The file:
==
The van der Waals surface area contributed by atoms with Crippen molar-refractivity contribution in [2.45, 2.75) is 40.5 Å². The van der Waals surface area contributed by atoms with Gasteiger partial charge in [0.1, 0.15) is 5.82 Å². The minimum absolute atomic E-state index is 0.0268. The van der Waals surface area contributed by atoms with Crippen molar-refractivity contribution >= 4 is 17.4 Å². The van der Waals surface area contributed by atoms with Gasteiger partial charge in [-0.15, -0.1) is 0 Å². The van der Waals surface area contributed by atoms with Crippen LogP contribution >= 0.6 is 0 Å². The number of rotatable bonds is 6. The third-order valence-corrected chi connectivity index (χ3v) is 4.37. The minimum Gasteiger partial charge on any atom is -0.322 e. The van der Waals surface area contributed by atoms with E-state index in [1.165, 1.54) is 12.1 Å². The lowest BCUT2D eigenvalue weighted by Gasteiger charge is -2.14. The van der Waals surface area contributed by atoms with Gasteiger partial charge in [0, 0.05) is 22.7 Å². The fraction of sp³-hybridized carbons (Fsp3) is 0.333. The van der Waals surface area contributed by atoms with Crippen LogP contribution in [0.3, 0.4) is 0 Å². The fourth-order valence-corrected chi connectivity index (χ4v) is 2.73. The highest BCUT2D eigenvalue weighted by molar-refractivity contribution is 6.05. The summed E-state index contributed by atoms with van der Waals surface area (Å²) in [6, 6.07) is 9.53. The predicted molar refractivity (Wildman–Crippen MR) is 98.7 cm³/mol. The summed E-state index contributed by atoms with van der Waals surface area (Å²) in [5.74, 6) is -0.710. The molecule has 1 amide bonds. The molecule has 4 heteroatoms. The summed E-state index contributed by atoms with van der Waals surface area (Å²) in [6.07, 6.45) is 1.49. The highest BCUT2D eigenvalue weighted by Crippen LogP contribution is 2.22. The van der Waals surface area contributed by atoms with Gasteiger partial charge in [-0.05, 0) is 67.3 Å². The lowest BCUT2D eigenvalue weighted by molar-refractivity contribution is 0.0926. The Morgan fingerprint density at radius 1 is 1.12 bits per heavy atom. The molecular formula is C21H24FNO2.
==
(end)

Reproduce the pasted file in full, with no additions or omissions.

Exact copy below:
The van der Waals surface area contributed by atoms with Crippen molar-refractivity contribution in [2.45, 2.75) is 40.5 Å². The van der Waals surface area contributed by atoms with Gasteiger partial charge in [0.1, 0.15) is 5.82 Å². The minimum absolute atomic E-state index is 0.0268. The van der Waals surface area contributed by atoms with Crippen molar-refractivity contribution >= 4 is 17.4 Å². The van der Waals surface area contributed by atoms with Gasteiger partial charge in [-0.15, -0.1) is 0 Å². The van der Waals surface area contributed by atoms with Crippen LogP contribution >= 0.6 is 0 Å². The number of rotatable bonds is 6. The third-order valence-corrected chi connectivity index (χ3v) is 4.37. The minimum Gasteiger partial charge on any atom is -0.322 e. The van der Waals surface area contributed by atoms with E-state index in [1.165, 1.54) is 12.1 Å². The lowest BCUT2D eigenvalue weighted by Gasteiger charge is -2.14. The van der Waals surface area contributed by atoms with Gasteiger partial charge in [0, 0.05) is 22.7 Å². The fraction of sp³-hybridized carbons (Fsp3) is 0.333. The van der Waals surface area contributed by atoms with Crippen LogP contribution in [0.3, 0.4) is 0 Å². The fourth-order valence-corrected chi connectivity index (χ4v) is 2.73. The highest BCUT2D eigenvalue weighted by molar-refractivity contribution is 6.05. The summed E-state index contributed by atoms with van der Waals surface area (Å²) in [6, 6.07) is 9.53. The predicted molar refractivity (Wildman–Crippen MR) is 98.7 cm³/mol. The summed E-state index contributed by atoms with van der Waals surface area (Å²) in [5.74, 6) is -0.710. The molecule has 1 amide bonds. The molecule has 4 heteroatoms. The summed E-state index contributed by atoms with van der Waals surface area (Å²) in [6.07, 6.45) is 1.49. The highest BCUT2D eigenvalue weighted by Crippen LogP contribution is 2.22. The van der Waals surface area contributed by atoms with Gasteiger partial charge in [-0.05, 0) is 67.3 Å². The lowest BCUT2D eigenvalue weighted by molar-refractivity contribution is 0.0926. The Morgan fingerprint density at radius 1 is 1.12 bits per heavy atom. The molecular formula is C21H24FNO2.